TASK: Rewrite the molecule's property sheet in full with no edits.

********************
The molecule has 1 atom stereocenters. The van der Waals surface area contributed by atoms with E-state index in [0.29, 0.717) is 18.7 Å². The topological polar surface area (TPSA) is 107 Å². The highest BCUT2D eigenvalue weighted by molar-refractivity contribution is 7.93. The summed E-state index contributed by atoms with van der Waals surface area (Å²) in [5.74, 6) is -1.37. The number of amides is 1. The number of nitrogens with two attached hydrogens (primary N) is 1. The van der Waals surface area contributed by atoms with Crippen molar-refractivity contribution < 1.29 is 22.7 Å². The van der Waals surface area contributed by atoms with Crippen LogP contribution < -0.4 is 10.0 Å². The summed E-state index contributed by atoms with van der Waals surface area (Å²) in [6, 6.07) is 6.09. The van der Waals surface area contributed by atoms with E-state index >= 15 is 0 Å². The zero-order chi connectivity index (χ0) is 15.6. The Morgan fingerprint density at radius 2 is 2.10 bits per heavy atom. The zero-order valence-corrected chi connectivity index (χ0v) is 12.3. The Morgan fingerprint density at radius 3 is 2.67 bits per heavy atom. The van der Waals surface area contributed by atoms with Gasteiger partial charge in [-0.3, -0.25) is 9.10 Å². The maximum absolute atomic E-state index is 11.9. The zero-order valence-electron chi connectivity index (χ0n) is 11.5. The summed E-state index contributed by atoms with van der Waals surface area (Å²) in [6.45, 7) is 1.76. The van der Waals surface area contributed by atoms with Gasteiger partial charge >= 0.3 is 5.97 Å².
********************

The molecule has 1 atom stereocenters. The van der Waals surface area contributed by atoms with E-state index in [0.29, 0.717) is 18.7 Å². The topological polar surface area (TPSA) is 107 Å². The highest BCUT2D eigenvalue weighted by molar-refractivity contribution is 7.93. The summed E-state index contributed by atoms with van der Waals surface area (Å²) in [5.74, 6) is -1.37. The number of amides is 1. The number of nitrogens with two attached hydrogens (primary N) is 1. The van der Waals surface area contributed by atoms with Crippen molar-refractivity contribution < 1.29 is 22.7 Å². The van der Waals surface area contributed by atoms with Crippen LogP contribution < -0.4 is 10.0 Å². The summed E-state index contributed by atoms with van der Waals surface area (Å²) in [6, 6.07) is 6.09. The van der Waals surface area contributed by atoms with E-state index >= 15 is 0 Å². The zero-order chi connectivity index (χ0) is 15.6. The Morgan fingerprint density at radius 2 is 2.10 bits per heavy atom. The zero-order valence-corrected chi connectivity index (χ0v) is 12.3. The Morgan fingerprint density at radius 3 is 2.67 bits per heavy atom. The van der Waals surface area contributed by atoms with Gasteiger partial charge in [-0.3, -0.25) is 9.10 Å². The maximum absolute atomic E-state index is 11.9. The zero-order valence-electron chi connectivity index (χ0n) is 11.5. The summed E-state index contributed by atoms with van der Waals surface area (Å²) in [6.45, 7) is 1.76. The van der Waals surface area contributed by atoms with Gasteiger partial charge >= 0.3 is 5.97 Å².